There have been increasing concerns over education standards all over the world. Debates are ongoing about numerous education related issues both at national and international levels. The light-speed trends that have been observed in technological advancement have necessitated the development of educational structures that streamline education and training to the needs of the labor market. For instance, an automated production line may force a firm to seek more highly skilled personnel to supervise and program it (Holmes and Mayhew 3). Such personnel may be obtainable through retraining of a firm’s existing workforce or simply seeking freshly trained personnel.
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Higher education institutions have thus been grappling with the need to produce better skilled trainees to match the requirements of the job market. However, contrary to expectations, higher education systems around the world are faced with numerous challenges, which constrain their ability to deliver adequately. Despite the challenges, the overall trends in student intake have registered growth in the recent past (Duderstadt 14).
This growth includes the engineering discipline, which is of interest to this report. Duderstadt (31) notes that engineering faced a decline in student interest up to around 2003 but since then, there has been an upward trend in enrollment for engineering courses.
Oregon State University (OSU), which forms the basis of this study, is part of the higher education system and as such, is no exception to the prevailing dynamics. The University was placed in the 276-300 category by The Times Higher Education World University Rankings for the 2012/2013 period. The ranking implies that the University although it tries to bring itself to world standards, it still falls behind many American universities in terms of performance and general outlook. Of particular interest to this report however, is the performance of OSU’s engineering students.
The current engineering job market requires better-trained and well-equipped engineers who are more creative and potential high achievers. However, the education and training sector has increasingly been plagued with numerous challenges including claims of deteriorating standards. Higher education policy agendas of the United States have in the past revolved around increasing degree production and access to higher education issues but have largely ignored increasing educational performance or creativity of the graduates released to the job market. Issues of performance and creativity of graduates seem to be largely left to the internal structures of higher education institutions to address.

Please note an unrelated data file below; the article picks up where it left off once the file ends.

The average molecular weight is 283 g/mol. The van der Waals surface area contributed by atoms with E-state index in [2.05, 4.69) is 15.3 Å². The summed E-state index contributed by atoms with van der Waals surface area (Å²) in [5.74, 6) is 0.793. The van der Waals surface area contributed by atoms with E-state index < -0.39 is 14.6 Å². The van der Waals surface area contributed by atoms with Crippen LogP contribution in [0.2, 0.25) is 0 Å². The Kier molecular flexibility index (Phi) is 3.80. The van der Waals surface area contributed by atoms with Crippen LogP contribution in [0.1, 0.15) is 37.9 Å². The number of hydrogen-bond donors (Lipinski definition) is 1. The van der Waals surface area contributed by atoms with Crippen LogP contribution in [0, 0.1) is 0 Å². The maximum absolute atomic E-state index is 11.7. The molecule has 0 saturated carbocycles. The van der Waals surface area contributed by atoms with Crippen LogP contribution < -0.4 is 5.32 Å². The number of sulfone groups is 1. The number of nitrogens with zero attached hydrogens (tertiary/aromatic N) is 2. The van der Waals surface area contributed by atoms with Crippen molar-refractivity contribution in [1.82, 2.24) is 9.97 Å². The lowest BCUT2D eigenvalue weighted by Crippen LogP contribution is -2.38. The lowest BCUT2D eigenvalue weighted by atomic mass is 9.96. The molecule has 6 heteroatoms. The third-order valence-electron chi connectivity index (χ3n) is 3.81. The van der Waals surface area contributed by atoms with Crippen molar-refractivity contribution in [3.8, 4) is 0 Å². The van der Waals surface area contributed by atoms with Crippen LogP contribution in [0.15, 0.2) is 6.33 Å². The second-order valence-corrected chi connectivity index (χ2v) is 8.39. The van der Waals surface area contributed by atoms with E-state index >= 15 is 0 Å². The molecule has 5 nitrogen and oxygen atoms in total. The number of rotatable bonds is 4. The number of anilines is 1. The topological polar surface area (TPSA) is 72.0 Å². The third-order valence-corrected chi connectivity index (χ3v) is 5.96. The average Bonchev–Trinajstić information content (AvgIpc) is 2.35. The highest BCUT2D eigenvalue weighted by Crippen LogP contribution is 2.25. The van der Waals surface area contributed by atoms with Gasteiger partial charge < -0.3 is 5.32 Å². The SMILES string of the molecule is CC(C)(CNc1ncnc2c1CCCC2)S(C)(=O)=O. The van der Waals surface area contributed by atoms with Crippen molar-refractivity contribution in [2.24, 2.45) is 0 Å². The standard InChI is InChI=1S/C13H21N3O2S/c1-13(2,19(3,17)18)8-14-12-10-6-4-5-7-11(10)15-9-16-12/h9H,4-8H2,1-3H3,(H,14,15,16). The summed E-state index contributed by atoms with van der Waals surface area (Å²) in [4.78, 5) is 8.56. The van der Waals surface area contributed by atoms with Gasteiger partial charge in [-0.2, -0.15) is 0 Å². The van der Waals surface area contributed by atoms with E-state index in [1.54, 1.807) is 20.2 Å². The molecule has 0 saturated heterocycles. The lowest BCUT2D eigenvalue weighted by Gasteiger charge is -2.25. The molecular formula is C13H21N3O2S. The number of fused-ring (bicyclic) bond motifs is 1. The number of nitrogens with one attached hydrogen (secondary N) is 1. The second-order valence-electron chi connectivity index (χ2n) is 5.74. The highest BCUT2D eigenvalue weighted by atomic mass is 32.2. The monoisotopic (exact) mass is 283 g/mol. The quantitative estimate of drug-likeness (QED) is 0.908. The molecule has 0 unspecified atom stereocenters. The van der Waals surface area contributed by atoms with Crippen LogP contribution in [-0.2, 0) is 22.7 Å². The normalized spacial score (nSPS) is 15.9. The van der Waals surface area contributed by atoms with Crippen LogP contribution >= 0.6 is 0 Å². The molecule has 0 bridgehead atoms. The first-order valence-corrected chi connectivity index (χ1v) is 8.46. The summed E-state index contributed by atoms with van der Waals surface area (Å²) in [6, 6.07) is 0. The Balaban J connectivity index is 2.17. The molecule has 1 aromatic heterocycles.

Many institutions of higher learning have thus endeavored to set themselves apart as centers of excellence through obtaining internationally acclaimed accreditations such as the ISO certification. However, such accreditations do not directly translate to higher academic achievement for students. The Oregon State University for instance, like other American universities, produces engineering graduates who have an insufficient body of knowledge (Perkins 44).
This assertion implies that they have to learn some concepts while already on the job. This trend is undesirable and the relevant stakeholders should address it conclusively. This research study thus sought to explore avenues of increasing educational performance and creativity of engineering students at the Oregon State University in order to avail the stakeholders with viable options, which they can employ while addressing performance related challenges at OSU and other American universities.
Significance of the Proposed Study
The study is expected to be instrumental in heightening the performance and creativity of engineering students at the University. This improvement is expected to change the reputation of Oregon State University graduates, which seems to be very low in the regions surrounding the University and some other parts of the United States and as Wallace and Madesn (33) note, play a key role in developing the Corvallis region. The study recommendations shall also be open for implementation by other faculties within the University and beyond. In this manner, the study could set precedence for an overhaul of the entire Higher Education System in the state of Oregon and even the entire country.
Purpose of the study
The purpose of the study was to suggest new techniques or ways of improving the existing instruction techniques and other relevant engagements that will culminate into better educational achievement and creativity for engineering students at the Oregon State University.
Statement of Hypothesis
The study was based on the hypothesis that
Educational performance and creativity of engineering students at OSU are below acceptable levels.
Assumptions of the Study
The study made the following assumptions:
- That the students who were interviewed in the study gave their honest opinion of the true state of affairs at OSU.
- That the past performance of engineering students at OSU was evaluated under the same prevailing conditions.
- That the disparities arising due to differences in cohort numbers had negligible impacts on overall performance.